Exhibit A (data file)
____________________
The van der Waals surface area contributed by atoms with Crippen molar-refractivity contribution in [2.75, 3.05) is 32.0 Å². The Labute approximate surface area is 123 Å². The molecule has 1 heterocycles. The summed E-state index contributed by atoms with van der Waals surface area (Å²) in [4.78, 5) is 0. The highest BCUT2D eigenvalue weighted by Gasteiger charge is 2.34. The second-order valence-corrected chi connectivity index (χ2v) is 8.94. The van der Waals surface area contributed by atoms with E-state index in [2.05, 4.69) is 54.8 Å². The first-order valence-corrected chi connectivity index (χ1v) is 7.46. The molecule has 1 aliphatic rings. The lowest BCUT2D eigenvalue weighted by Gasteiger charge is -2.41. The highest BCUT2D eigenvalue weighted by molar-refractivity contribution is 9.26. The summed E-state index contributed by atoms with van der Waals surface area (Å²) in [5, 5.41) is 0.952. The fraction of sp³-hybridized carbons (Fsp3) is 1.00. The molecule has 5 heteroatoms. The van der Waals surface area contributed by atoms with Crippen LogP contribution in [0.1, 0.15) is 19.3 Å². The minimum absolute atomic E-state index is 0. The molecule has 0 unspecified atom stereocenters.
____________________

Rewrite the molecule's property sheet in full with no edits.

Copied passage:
The van der Waals surface area contributed by atoms with Crippen molar-refractivity contribution in [2.75, 3.05) is 32.0 Å². The Labute approximate surface area is 123 Å². The molecule has 1 heterocycles. The summed E-state index contributed by atoms with van der Waals surface area (Å²) in [4.78, 5) is 0. The highest BCUT2D eigenvalue weighted by Gasteiger charge is 2.34. The second-order valence-corrected chi connectivity index (χ2v) is 8.94. The van der Waals surface area contributed by atoms with E-state index in [2.05, 4.69) is 54.8 Å². The first-order valence-corrected chi connectivity index (χ1v) is 7.46. The molecule has 1 aliphatic rings. The lowest BCUT2D eigenvalue weighted by Gasteiger charge is -2.41. The highest BCUT2D eigenvalue weighted by molar-refractivity contribution is 9.26. The summed E-state index contributed by atoms with van der Waals surface area (Å²) in [5, 5.41) is 0.952. The fraction of sp³-hybridized carbons (Fsp3) is 1.00. The molecule has 5 heteroatoms. The van der Waals surface area contributed by atoms with Crippen LogP contribution in [0.1, 0.15) is 19.3 Å². The minimum absolute atomic E-state index is 0. The molecule has 0 unspecified atom stereocenters.